The meaning of upcoming friendlies
Last week's news that the U.S. will travel to Toronto for a June 3 match against Canada marked the first of three such announcements on the Yanks' final pre-World Cup qualifying schedule. It also provided a bit of insight into coach Jurgen Klinsmann's approach to the tune-ups.
The tilt against the Canucks is the Americans' last before hosting tiny Antigua and Barbuda (pop. 90,000) at a site to be determined in the first competitive game of the Klinsmann era (June 8). The word is that the Yanks will host Scotland in an East Coast city on May 26 or 27, and the Washington Post is reporting that they will take on Brazil at FedEx Field, just outside Washington D.C., on May 30.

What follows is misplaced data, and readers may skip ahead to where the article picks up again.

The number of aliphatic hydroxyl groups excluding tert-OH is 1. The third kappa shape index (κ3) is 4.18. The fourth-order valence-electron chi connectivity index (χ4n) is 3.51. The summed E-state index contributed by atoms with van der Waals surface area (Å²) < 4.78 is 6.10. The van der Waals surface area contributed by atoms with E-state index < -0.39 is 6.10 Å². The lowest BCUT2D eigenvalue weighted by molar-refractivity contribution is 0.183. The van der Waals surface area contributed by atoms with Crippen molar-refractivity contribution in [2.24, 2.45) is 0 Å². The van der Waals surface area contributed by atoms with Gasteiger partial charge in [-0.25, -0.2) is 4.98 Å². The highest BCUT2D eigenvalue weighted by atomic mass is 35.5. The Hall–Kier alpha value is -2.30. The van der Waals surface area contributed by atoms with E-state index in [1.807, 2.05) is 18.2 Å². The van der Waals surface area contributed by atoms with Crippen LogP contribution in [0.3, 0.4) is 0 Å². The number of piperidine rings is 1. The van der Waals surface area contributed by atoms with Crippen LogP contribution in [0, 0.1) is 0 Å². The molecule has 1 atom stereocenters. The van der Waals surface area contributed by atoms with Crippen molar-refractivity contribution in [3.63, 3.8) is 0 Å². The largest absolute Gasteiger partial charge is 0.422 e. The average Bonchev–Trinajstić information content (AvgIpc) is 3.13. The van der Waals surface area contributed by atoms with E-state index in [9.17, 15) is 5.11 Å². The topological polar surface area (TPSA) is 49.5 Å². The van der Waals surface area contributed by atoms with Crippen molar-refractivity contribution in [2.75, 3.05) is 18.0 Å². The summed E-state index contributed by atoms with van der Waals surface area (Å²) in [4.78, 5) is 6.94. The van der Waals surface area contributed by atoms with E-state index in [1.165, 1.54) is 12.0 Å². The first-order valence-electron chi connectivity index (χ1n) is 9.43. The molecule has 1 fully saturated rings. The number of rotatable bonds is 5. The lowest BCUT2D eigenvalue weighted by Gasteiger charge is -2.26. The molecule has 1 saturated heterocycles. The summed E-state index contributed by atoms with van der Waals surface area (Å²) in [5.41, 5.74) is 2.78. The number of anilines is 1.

That docket is quite different from the one the U.S. put together four years ago before embarking on the road to South Africa. In 2008, before their qualifying opener against Barbados, the Americans played a murderers row of friendlies: at England, at Spain, and in New Jersey against Argentina.
The Americans dropped both road games and eked out a scoreless draw against the Albiceleste thanks to otherworldly goalkeeping by Tim Howard. But the experience proved invaluable. Some Yanks were reportedly quaking in their boots during pre-game handshakes before the 2-0 loss at Wembley Stadium.; two years later, a supremely confident U.S. team tied England in the World Cup opener and went on to take the group ahead of the Three Lions.
The experience this time around will be different.
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